How many local extrema can a cubic function have?

Sep 6, 2014

Simple answer: it's always either zero or two.

In general, any polynomial function of degree $n$ has at most $n - 1$ local extrema, and polynomials of even degree always have at least one. In this way, it is possible for a cubic function to have either two or zero.

To get a little more complicated:

• If a polynomial is of odd degree (i.e. $n$ is odd), it will always have an even amount of local extrema with a minimum of 0 and a maximum of $n - 1$.

• If a polynomial is of even degree, it will always have an odd amount of local extrema with a minimum of 1 and a maximum of $n - 1$.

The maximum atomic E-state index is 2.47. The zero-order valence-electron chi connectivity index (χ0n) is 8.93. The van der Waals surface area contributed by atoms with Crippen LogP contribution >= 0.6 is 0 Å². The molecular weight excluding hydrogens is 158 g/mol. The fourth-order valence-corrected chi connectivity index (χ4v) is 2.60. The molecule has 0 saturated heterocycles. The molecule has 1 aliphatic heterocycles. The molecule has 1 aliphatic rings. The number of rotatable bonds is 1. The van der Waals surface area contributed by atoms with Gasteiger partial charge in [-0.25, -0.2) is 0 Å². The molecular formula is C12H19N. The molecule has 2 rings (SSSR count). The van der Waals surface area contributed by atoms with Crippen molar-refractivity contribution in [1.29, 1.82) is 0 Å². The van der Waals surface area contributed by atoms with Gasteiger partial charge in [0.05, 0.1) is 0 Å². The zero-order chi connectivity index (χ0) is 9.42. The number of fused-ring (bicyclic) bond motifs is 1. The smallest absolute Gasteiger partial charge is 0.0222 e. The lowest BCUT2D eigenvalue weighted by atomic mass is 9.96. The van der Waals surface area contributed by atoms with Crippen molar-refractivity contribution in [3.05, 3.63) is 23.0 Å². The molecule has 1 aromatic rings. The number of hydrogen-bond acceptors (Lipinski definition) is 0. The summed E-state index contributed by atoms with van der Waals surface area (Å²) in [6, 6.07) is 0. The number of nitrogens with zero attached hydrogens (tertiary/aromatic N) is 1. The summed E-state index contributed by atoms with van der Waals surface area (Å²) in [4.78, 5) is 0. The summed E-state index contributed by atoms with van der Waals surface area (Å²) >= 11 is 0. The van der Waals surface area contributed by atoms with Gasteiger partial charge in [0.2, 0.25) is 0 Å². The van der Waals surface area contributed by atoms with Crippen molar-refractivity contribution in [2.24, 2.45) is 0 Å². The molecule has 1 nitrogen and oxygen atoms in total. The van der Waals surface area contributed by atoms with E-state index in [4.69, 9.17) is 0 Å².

A little proof: for $n = 2$, i.e. a quadratic, there must always be one extremum. If it had two, then the graph of the (positive) function would curve twice, making it a cubic function (at a minimum). If it had zero, the function would not curve at all, making it not a quadratic. If it had three or more, it would be a quartic function (at a minimum).

For $n = 3$, i.e. a cubic, there must always be zero or two. Zero is possible since the graph of $y = {x}^{3}$ has no extrema, and the graph of (say) $y = {x}^{3} - x$ has two (you can check that for yourself). If the graph had exactly one extremum, it would be a quadratic function since it would curve exactly once. If it had three or any higher odd number, again, it would have to curve (say) down, then up, then down, finishing where it started, and it would not be a cubic function. If it had four or more, it would curve too many times for it to be a cubic function.